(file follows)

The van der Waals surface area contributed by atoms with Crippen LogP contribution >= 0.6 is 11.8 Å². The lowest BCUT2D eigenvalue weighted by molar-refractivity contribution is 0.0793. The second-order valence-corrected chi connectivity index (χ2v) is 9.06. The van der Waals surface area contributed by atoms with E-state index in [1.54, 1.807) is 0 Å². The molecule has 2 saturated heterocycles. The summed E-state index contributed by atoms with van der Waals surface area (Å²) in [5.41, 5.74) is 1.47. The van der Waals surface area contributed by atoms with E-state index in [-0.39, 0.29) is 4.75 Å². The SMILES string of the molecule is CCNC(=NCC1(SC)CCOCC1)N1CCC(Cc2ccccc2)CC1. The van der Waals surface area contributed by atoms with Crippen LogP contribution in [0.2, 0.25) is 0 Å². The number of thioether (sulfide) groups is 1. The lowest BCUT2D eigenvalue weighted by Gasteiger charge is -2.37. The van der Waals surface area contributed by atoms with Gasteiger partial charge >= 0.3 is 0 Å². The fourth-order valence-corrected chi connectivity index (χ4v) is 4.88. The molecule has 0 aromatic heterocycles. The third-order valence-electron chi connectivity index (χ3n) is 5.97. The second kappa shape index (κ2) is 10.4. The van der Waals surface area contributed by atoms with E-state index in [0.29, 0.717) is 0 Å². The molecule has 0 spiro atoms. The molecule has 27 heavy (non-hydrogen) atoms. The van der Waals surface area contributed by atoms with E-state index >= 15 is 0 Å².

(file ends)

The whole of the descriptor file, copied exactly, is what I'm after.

The van der Waals surface area contributed by atoms with Crippen LogP contribution >= 0.6 is 11.8 Å². The lowest BCUT2D eigenvalue weighted by molar-refractivity contribution is 0.0793. The second-order valence-corrected chi connectivity index (χ2v) is 9.06. The van der Waals surface area contributed by atoms with E-state index in [1.54, 1.807) is 0 Å². The molecule has 2 saturated heterocycles. The summed E-state index contributed by atoms with van der Waals surface area (Å²) in [5.41, 5.74) is 1.47. The van der Waals surface area contributed by atoms with E-state index in [-0.39, 0.29) is 4.75 Å². The SMILES string of the molecule is CCNC(=NCC1(SC)CCOCC1)N1CCC(Cc2ccccc2)CC1. The van der Waals surface area contributed by atoms with Crippen LogP contribution in [0.2, 0.25) is 0 Å². The number of thioether (sulfide) groups is 1. The lowest BCUT2D eigenvalue weighted by Gasteiger charge is -2.37. The van der Waals surface area contributed by atoms with Gasteiger partial charge >= 0.3 is 0 Å². The fourth-order valence-corrected chi connectivity index (χ4v) is 4.88. The molecule has 0 aromatic heterocycles. The third-order valence-electron chi connectivity index (χ3n) is 5.97. The second kappa shape index (κ2) is 10.4. The van der Waals surface area contributed by atoms with E-state index in [0.29, 0.717) is 0 Å². The molecule has 0 spiro atoms. The molecule has 27 heavy (non-hydrogen) atoms. The van der Waals surface area contributed by atoms with E-state index >= 15 is 0 Å².